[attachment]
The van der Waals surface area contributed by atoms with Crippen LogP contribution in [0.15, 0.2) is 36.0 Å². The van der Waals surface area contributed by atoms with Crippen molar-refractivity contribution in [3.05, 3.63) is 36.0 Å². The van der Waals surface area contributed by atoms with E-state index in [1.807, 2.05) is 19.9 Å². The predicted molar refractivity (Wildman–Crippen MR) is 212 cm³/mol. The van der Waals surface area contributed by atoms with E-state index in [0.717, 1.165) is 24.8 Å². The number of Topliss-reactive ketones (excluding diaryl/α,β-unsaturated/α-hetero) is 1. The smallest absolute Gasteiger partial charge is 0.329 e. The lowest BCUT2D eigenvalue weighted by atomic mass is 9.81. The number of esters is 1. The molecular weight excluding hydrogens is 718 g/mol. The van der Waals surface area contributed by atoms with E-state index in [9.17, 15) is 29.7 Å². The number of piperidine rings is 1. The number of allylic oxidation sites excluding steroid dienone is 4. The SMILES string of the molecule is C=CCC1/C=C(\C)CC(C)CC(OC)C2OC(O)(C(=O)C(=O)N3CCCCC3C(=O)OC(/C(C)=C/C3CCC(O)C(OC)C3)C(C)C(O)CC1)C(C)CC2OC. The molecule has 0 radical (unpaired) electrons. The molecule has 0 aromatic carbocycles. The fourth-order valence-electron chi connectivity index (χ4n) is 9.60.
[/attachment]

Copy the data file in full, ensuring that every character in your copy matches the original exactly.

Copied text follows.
The van der Waals surface area contributed by atoms with Crippen LogP contribution in [0.15, 0.2) is 36.0 Å². The van der Waals surface area contributed by atoms with Crippen molar-refractivity contribution in [3.05, 3.63) is 36.0 Å². The van der Waals surface area contributed by atoms with E-state index in [1.807, 2.05) is 19.9 Å². The predicted molar refractivity (Wildman–Crippen MR) is 212 cm³/mol. The van der Waals surface area contributed by atoms with E-state index in [0.717, 1.165) is 24.8 Å². The number of Topliss-reactive ketones (excluding diaryl/α,β-unsaturated/α-hetero) is 1. The smallest absolute Gasteiger partial charge is 0.329 e. The lowest BCUT2D eigenvalue weighted by atomic mass is 9.81. The number of esters is 1. The molecular weight excluding hydrogens is 718 g/mol. The van der Waals surface area contributed by atoms with E-state index in [9.17, 15) is 29.7 Å². The number of piperidine rings is 1. The number of allylic oxidation sites excluding steroid dienone is 4. The SMILES string of the molecule is C=CCC1/C=C(\C)CC(C)CC(OC)C2OC(O)(C(=O)C(=O)N3CCCCC3C(=O)OC(/C(C)=C/C3CCC(O)C(OC)C3)C(C)C(O)CC1)C(C)CC2OC. The molecule has 0 radical (unpaired) electrons. The molecule has 0 aromatic carbocycles. The fourth-order valence-electron chi connectivity index (χ4n) is 9.60.